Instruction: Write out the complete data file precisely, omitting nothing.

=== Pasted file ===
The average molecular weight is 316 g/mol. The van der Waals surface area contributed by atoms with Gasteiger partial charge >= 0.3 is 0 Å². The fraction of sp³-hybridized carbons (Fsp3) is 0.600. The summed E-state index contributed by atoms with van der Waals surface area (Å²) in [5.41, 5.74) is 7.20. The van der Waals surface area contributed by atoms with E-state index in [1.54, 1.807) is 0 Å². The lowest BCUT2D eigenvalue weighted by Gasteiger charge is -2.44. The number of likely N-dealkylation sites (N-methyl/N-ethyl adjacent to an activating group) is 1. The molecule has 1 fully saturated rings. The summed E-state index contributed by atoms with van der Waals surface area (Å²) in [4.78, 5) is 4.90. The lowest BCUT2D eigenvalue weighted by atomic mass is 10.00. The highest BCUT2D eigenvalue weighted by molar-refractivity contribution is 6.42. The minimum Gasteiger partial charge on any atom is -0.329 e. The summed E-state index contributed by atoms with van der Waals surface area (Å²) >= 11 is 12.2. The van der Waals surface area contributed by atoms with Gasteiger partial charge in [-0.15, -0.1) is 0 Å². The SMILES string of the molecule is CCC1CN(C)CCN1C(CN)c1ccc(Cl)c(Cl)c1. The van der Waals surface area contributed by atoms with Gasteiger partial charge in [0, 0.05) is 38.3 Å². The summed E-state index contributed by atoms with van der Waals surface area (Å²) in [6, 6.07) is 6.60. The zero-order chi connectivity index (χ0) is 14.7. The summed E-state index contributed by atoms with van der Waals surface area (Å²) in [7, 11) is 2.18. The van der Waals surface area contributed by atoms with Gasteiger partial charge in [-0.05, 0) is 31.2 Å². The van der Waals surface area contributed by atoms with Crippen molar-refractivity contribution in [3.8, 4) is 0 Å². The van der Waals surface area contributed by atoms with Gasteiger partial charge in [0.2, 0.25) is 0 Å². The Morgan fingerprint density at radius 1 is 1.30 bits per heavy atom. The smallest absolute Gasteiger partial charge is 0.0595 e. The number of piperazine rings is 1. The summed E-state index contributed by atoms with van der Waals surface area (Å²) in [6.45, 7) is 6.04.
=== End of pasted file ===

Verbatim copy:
The average molecular weight is 316 g/mol. The van der Waals surface area contributed by atoms with Gasteiger partial charge >= 0.3 is 0 Å². The fraction of sp³-hybridized carbons (Fsp3) is 0.600. The summed E-state index contributed by atoms with van der Waals surface area (Å²) in [5.41, 5.74) is 7.20. The van der Waals surface area contributed by atoms with E-state index in [1.54, 1.807) is 0 Å². The lowest BCUT2D eigenvalue weighted by Gasteiger charge is -2.44. The number of likely N-dealkylation sites (N-methyl/N-ethyl adjacent to an activating group) is 1. The molecule has 1 fully saturated rings. The summed E-state index contributed by atoms with van der Waals surface area (Å²) in [4.78, 5) is 4.90. The lowest BCUT2D eigenvalue weighted by atomic mass is 10.00. The highest BCUT2D eigenvalue weighted by molar-refractivity contribution is 6.42. The minimum Gasteiger partial charge on any atom is -0.329 e. The summed E-state index contributed by atoms with van der Waals surface area (Å²) >= 11 is 12.2. The van der Waals surface area contributed by atoms with Gasteiger partial charge in [-0.15, -0.1) is 0 Å². The SMILES string of the molecule is CCC1CN(C)CCN1C(CN)c1ccc(Cl)c(Cl)c1. The van der Waals surface area contributed by atoms with Gasteiger partial charge in [0, 0.05) is 38.3 Å². The summed E-state index contributed by atoms with van der Waals surface area (Å²) in [6, 6.07) is 6.60. The zero-order chi connectivity index (χ0) is 14.7. The summed E-state index contributed by atoms with van der Waals surface area (Å²) in [7, 11) is 2.18. The van der Waals surface area contributed by atoms with Gasteiger partial charge in [-0.05, 0) is 31.2 Å². The van der Waals surface area contributed by atoms with Crippen molar-refractivity contribution in [3.8, 4) is 0 Å². The van der Waals surface area contributed by atoms with Gasteiger partial charge in [0.2, 0.25) is 0 Å². The Morgan fingerprint density at radius 1 is 1.30 bits per heavy atom. The smallest absolute Gasteiger partial charge is 0.0595 e. The number of piperazine rings is 1. The summed E-state index contributed by atoms with van der Waals surface area (Å²) in [6.45, 7) is 6.04.